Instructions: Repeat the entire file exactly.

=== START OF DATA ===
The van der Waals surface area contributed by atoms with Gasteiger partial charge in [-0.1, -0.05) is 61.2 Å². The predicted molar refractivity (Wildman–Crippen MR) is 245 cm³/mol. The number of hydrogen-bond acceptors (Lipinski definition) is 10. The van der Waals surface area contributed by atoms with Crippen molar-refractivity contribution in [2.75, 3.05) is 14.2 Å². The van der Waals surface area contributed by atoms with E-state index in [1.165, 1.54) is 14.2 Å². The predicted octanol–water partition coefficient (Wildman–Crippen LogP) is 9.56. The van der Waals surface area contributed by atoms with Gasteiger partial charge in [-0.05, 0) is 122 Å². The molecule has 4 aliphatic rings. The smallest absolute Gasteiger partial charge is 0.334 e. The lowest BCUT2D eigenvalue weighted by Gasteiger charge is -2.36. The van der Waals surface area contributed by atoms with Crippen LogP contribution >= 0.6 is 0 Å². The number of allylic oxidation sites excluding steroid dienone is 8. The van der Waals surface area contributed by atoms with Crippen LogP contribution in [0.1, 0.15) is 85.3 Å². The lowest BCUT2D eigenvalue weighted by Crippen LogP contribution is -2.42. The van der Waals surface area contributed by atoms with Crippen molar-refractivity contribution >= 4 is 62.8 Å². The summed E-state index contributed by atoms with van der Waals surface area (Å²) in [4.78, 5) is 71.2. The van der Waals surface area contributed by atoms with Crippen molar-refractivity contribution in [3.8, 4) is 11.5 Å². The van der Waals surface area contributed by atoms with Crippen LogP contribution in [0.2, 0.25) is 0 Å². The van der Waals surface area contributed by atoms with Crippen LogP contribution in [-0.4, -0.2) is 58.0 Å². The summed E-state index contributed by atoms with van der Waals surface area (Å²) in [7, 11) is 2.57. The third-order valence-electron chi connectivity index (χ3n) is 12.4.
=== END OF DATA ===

The van der Waals surface area contributed by atoms with Gasteiger partial charge in [-0.1, -0.05) is 61.2 Å². The predicted molar refractivity (Wildman–Crippen MR) is 245 cm³/mol. The number of hydrogen-bond acceptors (Lipinski definition) is 10. The van der Waals surface area contributed by atoms with Crippen molar-refractivity contribution in [2.75, 3.05) is 14.2 Å². The van der Waals surface area contributed by atoms with E-state index in [1.165, 1.54) is 14.2 Å². The predicted octanol–water partition coefficient (Wildman–Crippen LogP) is 9.56. The van der Waals surface area contributed by atoms with Gasteiger partial charge in [-0.05, 0) is 122 Å². The molecule has 4 aliphatic rings. The smallest absolute Gasteiger partial charge is 0.334 e. The lowest BCUT2D eigenvalue weighted by Gasteiger charge is -2.36. The van der Waals surface area contributed by atoms with Crippen LogP contribution >= 0.6 is 0 Å². The number of allylic oxidation sites excluding steroid dienone is 8. The van der Waals surface area contributed by atoms with Crippen LogP contribution in [0.1, 0.15) is 85.3 Å². The lowest BCUT2D eigenvalue weighted by Crippen LogP contribution is -2.42. The van der Waals surface area contributed by atoms with Crippen molar-refractivity contribution >= 4 is 62.8 Å². The summed E-state index contributed by atoms with van der Waals surface area (Å²) in [4.78, 5) is 71.2. The van der Waals surface area contributed by atoms with Crippen molar-refractivity contribution in [3.8, 4) is 11.5 Å². The van der Waals surface area contributed by atoms with Crippen LogP contribution in [0.2, 0.25) is 0 Å². The van der Waals surface area contributed by atoms with Crippen LogP contribution in [-0.4, -0.2) is 58.0 Å². The summed E-state index contributed by atoms with van der Waals surface area (Å²) in [7, 11) is 2.57. The third-order valence-electron chi connectivity index (χ3n) is 12.4.